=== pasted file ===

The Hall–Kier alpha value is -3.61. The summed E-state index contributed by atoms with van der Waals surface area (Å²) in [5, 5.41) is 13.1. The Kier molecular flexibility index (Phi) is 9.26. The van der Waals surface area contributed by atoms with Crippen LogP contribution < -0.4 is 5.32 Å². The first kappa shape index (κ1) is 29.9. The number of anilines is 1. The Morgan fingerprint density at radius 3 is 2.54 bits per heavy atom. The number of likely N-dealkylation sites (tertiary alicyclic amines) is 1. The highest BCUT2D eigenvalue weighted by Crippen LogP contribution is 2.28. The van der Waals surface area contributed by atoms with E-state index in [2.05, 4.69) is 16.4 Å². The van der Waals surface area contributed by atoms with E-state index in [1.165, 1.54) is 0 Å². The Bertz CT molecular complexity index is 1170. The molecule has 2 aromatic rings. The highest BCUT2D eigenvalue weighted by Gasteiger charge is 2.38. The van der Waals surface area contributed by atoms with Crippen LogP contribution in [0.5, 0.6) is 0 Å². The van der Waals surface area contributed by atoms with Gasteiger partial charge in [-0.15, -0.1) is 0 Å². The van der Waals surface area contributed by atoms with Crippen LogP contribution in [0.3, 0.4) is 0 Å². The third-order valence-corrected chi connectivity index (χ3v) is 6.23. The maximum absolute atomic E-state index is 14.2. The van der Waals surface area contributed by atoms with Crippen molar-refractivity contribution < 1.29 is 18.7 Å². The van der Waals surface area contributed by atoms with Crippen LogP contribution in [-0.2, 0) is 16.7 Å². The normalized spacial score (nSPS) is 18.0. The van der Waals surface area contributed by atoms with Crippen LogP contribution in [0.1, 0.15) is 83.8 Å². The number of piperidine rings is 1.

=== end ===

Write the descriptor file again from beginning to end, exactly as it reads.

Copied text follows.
The Hall–Kier alpha value is -3.61. The summed E-state index contributed by atoms with van der Waals surface area (Å²) in [5, 5.41) is 13.1. The Kier molecular flexibility index (Phi) is 9.26. The van der Waals surface area contributed by atoms with Crippen LogP contribution < -0.4 is 5.32 Å². The first kappa shape index (κ1) is 29.9. The number of anilines is 1. The Morgan fingerprint density at radius 3 is 2.54 bits per heavy atom. The number of likely N-dealkylation sites (tertiary alicyclic amines) is 1. The highest BCUT2D eigenvalue weighted by Crippen LogP contribution is 2.28. The van der Waals surface area contributed by atoms with E-state index in [2.05, 4.69) is 16.4 Å². The van der Waals surface area contributed by atoms with E-state index in [1.165, 1.54) is 0 Å². The Bertz CT molecular complexity index is 1170. The molecule has 2 aromatic rings. The highest BCUT2D eigenvalue weighted by Gasteiger charge is 2.38. The van der Waals surface area contributed by atoms with Crippen LogP contribution in [0.5, 0.6) is 0 Å². The van der Waals surface area contributed by atoms with Gasteiger partial charge in [-0.15, -0.1) is 0 Å². The van der Waals surface area contributed by atoms with Crippen LogP contribution in [0.3, 0.4) is 0 Å². The third-order valence-corrected chi connectivity index (χ3v) is 6.23. The maximum absolute atomic E-state index is 14.2. The van der Waals surface area contributed by atoms with Crippen molar-refractivity contribution < 1.29 is 18.7 Å². The van der Waals surface area contributed by atoms with Crippen LogP contribution in [-0.2, 0) is 16.7 Å². The normalized spacial score (nSPS) is 18.0. The van der Waals surface area contributed by atoms with Crippen LogP contribution in [0.1, 0.15) is 83.8 Å². The number of piperidine rings is 1.